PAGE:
Thursday’s 8.20am Irish Rail train from Dún Laoghaire to Drogheda, Co Louth is delayed. The packed train waits for what seems like ages, passengers begin to chat quietly to each other – when will we get going again? A babel of languages, the carriage is filled with Slavic inflections, Latin tones and a smattering of Urdu. Working Ireland is multilingual, multitalented and multicultural. This train, on the other hand, is old Ireland, spluttering fitfully on ancient tracks, belching out black fumes. One world is 21st century, modern, cosmopolitan and cutting edge; the other is rolling stock that wouldn’t be out of place in 1950s’ western Europe.
How can we explain the dichotomy between these two economies? Think of the Irish rugby team playing at Tolka Park and you get the picture. On almost every economic metric, Ireland has pulled ahead of our peers and yet many people are not feeling it. This conundrum can’t be explained by simple left/right, liberal/conservative interpretations – there is something else going on. Although wealthy, Ireland feels completely different from most other wealthy countries. In our commuting life, the daily grind from home to work is a hassle, homes are jerry-built, hugely expensive and second-rate, bottlenecks and holdups characterise much of our regular experience. If the economy appears to be straining at the leash, that is because it is.
It all comes down to a mismatch between supply and demand. In economic language, Ireland appears to be stuck in a permanent state of fragile equilibrium. Equilibrium is when the economy is in balance between demand and supply. Ireland’s paradox is that, in contrast to most other countries where external demand and internal supply are rarely out of whack, demand in Ireland far outstrips supply and this creates inflation, poor value for money, packed trains and roads, ridiculously expensive homes and “help wanted” signs everywhere. Irish demand, created externally in the freewheeling international economy of which we are a fully-fledged player, far outweighs the ability of the local economy to supply, so we get repeated crises. As a result many people are wealthy on paper but live without security. Irish people can be rich and poor at the same time.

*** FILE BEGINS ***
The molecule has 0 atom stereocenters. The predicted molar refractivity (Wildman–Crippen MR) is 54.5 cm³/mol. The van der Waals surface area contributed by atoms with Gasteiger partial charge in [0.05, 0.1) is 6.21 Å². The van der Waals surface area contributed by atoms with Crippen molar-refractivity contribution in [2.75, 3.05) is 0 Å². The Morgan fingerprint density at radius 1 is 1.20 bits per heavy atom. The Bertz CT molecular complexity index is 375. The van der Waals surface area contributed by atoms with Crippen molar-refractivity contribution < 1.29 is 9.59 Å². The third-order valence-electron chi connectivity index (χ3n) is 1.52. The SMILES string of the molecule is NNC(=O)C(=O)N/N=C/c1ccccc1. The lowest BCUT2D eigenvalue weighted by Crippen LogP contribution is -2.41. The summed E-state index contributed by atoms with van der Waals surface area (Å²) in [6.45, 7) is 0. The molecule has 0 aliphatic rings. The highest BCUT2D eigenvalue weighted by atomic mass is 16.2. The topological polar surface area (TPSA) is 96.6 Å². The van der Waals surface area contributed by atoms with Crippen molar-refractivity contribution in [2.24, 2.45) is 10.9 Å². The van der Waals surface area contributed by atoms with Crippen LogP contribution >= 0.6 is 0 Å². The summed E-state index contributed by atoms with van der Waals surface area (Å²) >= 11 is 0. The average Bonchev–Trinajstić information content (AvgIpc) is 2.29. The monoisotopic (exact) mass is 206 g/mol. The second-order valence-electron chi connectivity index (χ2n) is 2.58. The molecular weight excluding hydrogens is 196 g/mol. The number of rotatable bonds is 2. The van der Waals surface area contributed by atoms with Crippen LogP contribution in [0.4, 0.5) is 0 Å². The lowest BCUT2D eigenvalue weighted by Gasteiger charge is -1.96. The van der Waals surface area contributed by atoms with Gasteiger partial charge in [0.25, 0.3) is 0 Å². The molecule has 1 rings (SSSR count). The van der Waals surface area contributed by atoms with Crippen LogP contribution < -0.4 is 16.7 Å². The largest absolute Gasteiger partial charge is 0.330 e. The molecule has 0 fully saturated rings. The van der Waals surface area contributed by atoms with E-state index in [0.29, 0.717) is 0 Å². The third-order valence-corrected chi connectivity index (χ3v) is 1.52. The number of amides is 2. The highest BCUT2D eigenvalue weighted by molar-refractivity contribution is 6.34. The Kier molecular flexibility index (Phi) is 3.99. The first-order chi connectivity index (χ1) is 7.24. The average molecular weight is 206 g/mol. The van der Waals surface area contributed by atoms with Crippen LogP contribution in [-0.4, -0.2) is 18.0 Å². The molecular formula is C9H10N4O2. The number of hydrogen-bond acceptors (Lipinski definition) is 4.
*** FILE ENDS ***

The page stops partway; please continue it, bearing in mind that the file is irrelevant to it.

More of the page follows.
Nowhere is the inability of local supply to keep up with demand more evident than in the housing market. The figures are startling. Ireland had the highest housing costs in the EU for the period 2010-2021, according to arecent report from Eurostat – 94 per cent above the EU average. Property prices have risen 130 per cent since 2013. There is no supply. At one point in 2021, just under 2,500 homes were available to rent nationwide, the lowest on record. A year later, on August 1st, there were only 716 homes available to rent in Ireland, according to Daft.ie. Last year’s rent price increases were the highest on record since 2005. Because the demand side of the economy is motoring ahead, our population rose above 5 million for the first time since 1851, a huge 7.6 per cent increase since the 2016 census. Birth rates in the EU are on the decline but Ireland’s fertility rate in Q1 2022 stood at 1.9 compared to an EU average of just 1.5 (as of 2020).